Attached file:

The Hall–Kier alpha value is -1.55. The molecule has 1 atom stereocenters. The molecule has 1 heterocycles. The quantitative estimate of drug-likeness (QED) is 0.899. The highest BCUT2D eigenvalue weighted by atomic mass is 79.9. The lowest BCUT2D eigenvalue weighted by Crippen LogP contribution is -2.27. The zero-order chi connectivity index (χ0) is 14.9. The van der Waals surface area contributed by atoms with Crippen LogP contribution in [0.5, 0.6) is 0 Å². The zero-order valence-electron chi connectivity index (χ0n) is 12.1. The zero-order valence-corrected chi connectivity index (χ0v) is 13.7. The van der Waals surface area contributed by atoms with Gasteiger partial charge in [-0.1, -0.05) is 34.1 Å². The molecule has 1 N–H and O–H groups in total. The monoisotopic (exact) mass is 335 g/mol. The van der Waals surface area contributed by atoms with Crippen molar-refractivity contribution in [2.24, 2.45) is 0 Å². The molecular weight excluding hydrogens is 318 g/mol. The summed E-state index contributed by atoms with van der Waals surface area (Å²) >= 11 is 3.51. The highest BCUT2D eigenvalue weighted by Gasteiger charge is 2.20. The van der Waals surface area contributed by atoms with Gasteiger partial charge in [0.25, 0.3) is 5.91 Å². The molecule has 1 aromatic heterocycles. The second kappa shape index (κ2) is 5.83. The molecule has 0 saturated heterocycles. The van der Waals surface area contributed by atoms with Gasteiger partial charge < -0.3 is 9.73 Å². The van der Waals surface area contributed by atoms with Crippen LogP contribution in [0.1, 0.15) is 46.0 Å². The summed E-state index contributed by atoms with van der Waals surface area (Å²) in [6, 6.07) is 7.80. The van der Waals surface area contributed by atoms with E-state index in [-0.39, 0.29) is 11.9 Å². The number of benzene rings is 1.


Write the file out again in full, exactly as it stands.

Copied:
The Hall–Kier alpha value is -1.55. The molecule has 1 atom stereocenters. The molecule has 1 heterocycles. The quantitative estimate of drug-likeness (QED) is 0.899. The highest BCUT2D eigenvalue weighted by atomic mass is 79.9. The lowest BCUT2D eigenvalue weighted by Crippen LogP contribution is -2.27. The zero-order chi connectivity index (χ0) is 14.9. The van der Waals surface area contributed by atoms with Crippen LogP contribution in [0.5, 0.6) is 0 Å². The zero-order valence-electron chi connectivity index (χ0n) is 12.1. The zero-order valence-corrected chi connectivity index (χ0v) is 13.7. The van der Waals surface area contributed by atoms with Gasteiger partial charge in [-0.1, -0.05) is 34.1 Å². The molecule has 1 N–H and O–H groups in total. The monoisotopic (exact) mass is 335 g/mol. The van der Waals surface area contributed by atoms with Crippen molar-refractivity contribution in [2.24, 2.45) is 0 Å². The molecular weight excluding hydrogens is 318 g/mol. The summed E-state index contributed by atoms with van der Waals surface area (Å²) >= 11 is 3.51. The highest BCUT2D eigenvalue weighted by Gasteiger charge is 2.20. The van der Waals surface area contributed by atoms with Gasteiger partial charge in [0.25, 0.3) is 5.91 Å². The molecule has 1 aromatic heterocycles. The second kappa shape index (κ2) is 5.83. The molecule has 0 saturated heterocycles. The van der Waals surface area contributed by atoms with Gasteiger partial charge < -0.3 is 9.73 Å². The van der Waals surface area contributed by atoms with Crippen LogP contribution in [0.1, 0.15) is 46.0 Å². The summed E-state index contributed by atoms with van der Waals surface area (Å²) in [6, 6.07) is 7.80. The van der Waals surface area contributed by atoms with E-state index in [-0.39, 0.29) is 11.9 Å². The number of benzene rings is 1.